For most of us, the airport security process hasn’t changed much for many years. Sure, procedures were tightened after 9/11, but the basic system remains the same: send your checked baggage to be x-rayed, line up at the security checkpoint, give your ID (the second of at least three times before you get on a plane) to an agent, take off your shoes, put your shoes and carry-on through another X-ray, go through a magnetometer, maybe undergo a pat-down, then wait some more for your flight. The main post-9/11 changes have been limited to what you can take in your carry-on and taking off your shoes.
Recently, however, governments, airports, and airlines have started working on ways to make the process more efficient. A reader asked:
“How can I get in on these new ‘fast track’ airport programs?”
The short answer is, “By signing up, going through an investigation process, paying, and using it at a few airports.” Here’s how the two main programs work.
This program is designed to speed the security screening process through domestic airports. Basically, it lets TSA screen you very carefully just once; if you pass, you can then bypass some of the security lines, but only at airports that have installed the necessary facilities.
Although the program is under the cognizance of TSA, it is actually implemented by private companies. You enroll online, providing your personal information. Then, you visit an enrollment center where your information is verified, you get fingerprinted, an iris scan, and a photograph. This information is encoded on an ID card and the information goes to the security corporation for background screening and for compilation into a master database.
Assuming you pass, you can use that card to bypass long security lines and instead verify your identity (by fingerprints and/or iris scan) at a security kiosk and then pass through a dedicated registered traveler line, which, presumably, is a much shorter than the regular line. You still have to go through the X-ray and magnetometer procedures; the advantage is strictly in the shorter line to get to those screenings.
Two companies are so far up and running, but more are reported as being interested. Verified Identity Pass was first out of the gate with its Clear card system. Next came FLO Corporation’s FLOcard. Clear currently costs $199 for one year, with multiyear discounts; FLO’s basic card costs $100 a year. Both companies have arranged a few reciprocal “discount” deals with a handful of other travel suppliers.
Although the two companies compete, they both provide access to the same kiosks and lines at participating airports. Currently, those airports are Albany, Atlanta, Boston (some terminals), Cincinnati, Denver, Indianapolis, Jacksonville, Little Rock, Louisville, Newark (some terminals), New York/JFK (most terminals), New York/La Guardia (some terminals), Oakland, Orlando, Reno, Salt Lake City, San Diego, San Jose, Washington/Dulles, Washington/Reagan National, and White Plains. Other airports will probably join the program later this year or next.
With yearly costs of at least $100 per year, and airports so far limited mostly to business destinations, this program obviously targets frequent traveler “road warriors” rather than once-a-year tourists. But frequent leisure travelers who can use one of the airports where the system is installed might give it a thought.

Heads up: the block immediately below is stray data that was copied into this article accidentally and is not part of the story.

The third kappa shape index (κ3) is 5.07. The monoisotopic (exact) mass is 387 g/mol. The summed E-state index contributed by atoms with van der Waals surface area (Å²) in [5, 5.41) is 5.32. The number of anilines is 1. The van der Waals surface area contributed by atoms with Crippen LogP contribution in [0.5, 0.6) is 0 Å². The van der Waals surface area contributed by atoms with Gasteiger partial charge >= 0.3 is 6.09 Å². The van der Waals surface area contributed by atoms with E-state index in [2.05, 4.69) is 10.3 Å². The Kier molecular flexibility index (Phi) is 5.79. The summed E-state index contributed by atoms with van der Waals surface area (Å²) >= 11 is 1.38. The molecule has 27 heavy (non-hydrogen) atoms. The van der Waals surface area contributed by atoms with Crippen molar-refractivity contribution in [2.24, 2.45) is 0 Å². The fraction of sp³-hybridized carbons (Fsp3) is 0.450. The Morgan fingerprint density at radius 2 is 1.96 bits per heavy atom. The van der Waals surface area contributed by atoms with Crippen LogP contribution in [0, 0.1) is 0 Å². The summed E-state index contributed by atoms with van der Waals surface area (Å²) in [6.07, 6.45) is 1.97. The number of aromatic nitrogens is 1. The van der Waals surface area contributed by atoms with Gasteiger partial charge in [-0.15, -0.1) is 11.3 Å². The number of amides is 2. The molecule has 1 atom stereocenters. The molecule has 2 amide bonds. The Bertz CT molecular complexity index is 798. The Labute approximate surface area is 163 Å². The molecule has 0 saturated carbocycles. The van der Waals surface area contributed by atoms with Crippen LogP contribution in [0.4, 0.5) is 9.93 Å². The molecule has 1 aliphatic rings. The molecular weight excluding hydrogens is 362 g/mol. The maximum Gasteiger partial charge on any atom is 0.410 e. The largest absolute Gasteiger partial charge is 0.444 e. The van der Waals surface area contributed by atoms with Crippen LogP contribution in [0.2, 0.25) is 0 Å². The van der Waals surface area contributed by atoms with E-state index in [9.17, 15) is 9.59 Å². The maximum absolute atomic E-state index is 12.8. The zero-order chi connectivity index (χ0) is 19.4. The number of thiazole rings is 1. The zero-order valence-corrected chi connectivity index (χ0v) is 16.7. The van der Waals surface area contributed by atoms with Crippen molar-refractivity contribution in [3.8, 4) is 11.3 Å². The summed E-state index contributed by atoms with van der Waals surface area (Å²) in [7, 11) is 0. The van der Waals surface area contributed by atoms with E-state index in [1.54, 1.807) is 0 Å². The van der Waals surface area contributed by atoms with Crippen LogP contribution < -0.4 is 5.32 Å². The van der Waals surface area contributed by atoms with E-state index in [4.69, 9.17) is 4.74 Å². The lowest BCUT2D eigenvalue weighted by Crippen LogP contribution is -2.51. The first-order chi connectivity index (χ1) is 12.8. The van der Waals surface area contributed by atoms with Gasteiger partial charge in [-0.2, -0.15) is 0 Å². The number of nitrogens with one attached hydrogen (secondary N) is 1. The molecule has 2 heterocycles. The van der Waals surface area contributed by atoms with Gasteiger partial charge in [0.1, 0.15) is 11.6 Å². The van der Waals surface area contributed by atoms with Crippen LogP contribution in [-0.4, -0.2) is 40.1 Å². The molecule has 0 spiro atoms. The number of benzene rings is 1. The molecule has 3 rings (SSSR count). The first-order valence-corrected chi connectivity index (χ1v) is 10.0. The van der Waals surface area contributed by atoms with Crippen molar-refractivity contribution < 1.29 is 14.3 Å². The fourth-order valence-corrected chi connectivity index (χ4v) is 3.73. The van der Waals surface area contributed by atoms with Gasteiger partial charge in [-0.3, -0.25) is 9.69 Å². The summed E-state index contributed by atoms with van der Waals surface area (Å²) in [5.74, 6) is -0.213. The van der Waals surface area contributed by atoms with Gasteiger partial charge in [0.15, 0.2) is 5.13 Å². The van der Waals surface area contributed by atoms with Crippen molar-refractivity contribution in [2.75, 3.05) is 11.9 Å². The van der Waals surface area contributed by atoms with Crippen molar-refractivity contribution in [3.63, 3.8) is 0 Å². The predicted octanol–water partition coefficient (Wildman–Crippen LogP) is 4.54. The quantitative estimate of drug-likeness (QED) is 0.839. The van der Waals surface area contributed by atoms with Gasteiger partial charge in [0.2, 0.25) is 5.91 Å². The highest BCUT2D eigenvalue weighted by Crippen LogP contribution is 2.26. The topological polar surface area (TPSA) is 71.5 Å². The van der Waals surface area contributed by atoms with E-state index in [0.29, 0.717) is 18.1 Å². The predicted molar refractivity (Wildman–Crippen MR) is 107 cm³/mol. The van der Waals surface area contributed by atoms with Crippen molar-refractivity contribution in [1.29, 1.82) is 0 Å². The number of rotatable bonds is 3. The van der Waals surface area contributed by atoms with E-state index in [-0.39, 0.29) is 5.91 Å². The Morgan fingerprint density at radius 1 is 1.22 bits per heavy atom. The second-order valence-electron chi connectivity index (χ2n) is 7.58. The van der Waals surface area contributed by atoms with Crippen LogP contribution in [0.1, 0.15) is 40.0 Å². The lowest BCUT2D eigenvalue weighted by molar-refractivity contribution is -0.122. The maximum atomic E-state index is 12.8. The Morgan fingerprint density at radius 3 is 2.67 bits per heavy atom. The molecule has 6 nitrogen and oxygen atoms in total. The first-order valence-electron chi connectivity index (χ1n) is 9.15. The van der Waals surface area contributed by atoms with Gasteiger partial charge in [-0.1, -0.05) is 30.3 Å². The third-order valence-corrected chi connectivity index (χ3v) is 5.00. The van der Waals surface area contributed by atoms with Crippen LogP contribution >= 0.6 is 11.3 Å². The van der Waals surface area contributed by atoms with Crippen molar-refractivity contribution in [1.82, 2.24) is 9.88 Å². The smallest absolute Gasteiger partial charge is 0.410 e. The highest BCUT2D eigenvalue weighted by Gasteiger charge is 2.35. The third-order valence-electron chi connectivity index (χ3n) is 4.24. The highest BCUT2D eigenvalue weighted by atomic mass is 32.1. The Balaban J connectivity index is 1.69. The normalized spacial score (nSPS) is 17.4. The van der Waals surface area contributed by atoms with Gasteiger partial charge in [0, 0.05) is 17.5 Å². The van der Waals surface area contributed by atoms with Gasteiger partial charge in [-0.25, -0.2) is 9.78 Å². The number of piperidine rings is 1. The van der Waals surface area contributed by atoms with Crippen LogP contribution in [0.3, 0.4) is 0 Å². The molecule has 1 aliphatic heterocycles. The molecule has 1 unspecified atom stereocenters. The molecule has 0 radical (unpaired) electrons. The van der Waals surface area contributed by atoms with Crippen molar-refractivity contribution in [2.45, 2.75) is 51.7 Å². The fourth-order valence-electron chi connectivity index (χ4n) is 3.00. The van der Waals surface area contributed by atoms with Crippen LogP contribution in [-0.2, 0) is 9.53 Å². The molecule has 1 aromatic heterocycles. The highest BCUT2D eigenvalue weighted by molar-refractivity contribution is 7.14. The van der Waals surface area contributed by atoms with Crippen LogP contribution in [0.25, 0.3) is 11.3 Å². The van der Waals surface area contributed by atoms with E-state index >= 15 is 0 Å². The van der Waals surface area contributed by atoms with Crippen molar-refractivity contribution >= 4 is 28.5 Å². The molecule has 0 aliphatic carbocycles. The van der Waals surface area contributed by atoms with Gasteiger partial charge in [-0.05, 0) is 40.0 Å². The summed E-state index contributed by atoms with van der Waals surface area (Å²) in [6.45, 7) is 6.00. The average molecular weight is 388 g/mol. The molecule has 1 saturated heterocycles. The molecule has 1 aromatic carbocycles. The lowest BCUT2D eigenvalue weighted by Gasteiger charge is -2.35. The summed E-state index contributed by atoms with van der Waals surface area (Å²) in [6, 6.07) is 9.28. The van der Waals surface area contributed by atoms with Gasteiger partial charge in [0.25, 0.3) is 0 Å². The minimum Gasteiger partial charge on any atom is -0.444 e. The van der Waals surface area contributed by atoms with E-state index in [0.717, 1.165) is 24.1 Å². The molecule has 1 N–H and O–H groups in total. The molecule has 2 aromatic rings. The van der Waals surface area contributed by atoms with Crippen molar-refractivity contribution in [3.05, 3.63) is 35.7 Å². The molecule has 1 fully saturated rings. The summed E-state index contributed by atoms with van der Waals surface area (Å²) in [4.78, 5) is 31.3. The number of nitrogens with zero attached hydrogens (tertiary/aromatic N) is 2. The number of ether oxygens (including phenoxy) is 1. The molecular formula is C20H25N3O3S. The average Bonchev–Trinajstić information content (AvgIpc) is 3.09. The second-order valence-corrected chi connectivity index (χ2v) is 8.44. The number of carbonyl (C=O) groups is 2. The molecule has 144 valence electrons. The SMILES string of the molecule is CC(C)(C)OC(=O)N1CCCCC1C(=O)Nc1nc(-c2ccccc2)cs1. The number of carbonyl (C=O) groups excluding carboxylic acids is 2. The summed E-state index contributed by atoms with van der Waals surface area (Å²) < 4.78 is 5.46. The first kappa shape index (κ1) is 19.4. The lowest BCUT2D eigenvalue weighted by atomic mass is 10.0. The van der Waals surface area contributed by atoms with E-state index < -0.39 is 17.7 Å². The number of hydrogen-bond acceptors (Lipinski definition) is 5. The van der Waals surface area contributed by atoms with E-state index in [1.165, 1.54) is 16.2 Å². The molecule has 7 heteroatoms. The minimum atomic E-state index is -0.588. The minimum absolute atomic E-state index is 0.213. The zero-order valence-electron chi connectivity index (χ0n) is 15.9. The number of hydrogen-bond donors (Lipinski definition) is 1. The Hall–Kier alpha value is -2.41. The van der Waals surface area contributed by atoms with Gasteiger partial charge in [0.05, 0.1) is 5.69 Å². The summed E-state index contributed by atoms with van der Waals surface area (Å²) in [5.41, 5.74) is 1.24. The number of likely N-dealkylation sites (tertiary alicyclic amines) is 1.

Global Entry (GOES)
Global Entry is a new pilot program managed by US Customs and Border Protection which expedites entry clearance into the US for pre-approved, low-risk travelers. Participants will enter the United States by utilizing automated kiosks located, at designated airports,” says the Global Online Entry System website. Currently Global Entry is available at Atlanta, Chicago/O’Hare, Houston/Intercontinental, Los Angeles, Miami, New York/JFK, and Washington/Dulles. The US is expected to add an additional 13 airports.
Obviously, Global Entry is not a preflight screening: Instead, it is designed to speed up the post-flight customs and immigration process for travelers inbound to the US from foreign countries. As with the preflight system, you initially enroll online, provide a laundry list of personal information (probably daunting to some), and pay the $100 fee for registration and five years of validity. Then, you go to an enrollment center for an interview, pictures, biometrics, and such. If approved, you get a “smart” ID card that you can use to bypass the usual (and usually long) customs and immigration lines. Enrollment is limited to US citizens, permanent legal residents, and citizens of a few other countries, age 18 or over, who have never been convicted of a crime in any country or violated customs rules.
Global Entry is also designed to work cooperatively with similar foreign systems. Currently, the only active complementary system is at Amsterdam, which requires separate registration and fees. As far as I can tell, you can’t combine the screening procedures for Global Entry and Registered Traveler—if you want in on both, you have to apply and go through each procedure separately.
At a cost of $20 a year, Global Entry could appeal both to frequent business travelers and even to leisure travelers who make several trips outside the US every year.
For many, the main downside to both programs is the worry about loss of privacy inherent in the construction of a government database with so much personal information. Clearly, that’s a matter for each individual to decide. But if you like the idea of bypassing lines, give them a try.
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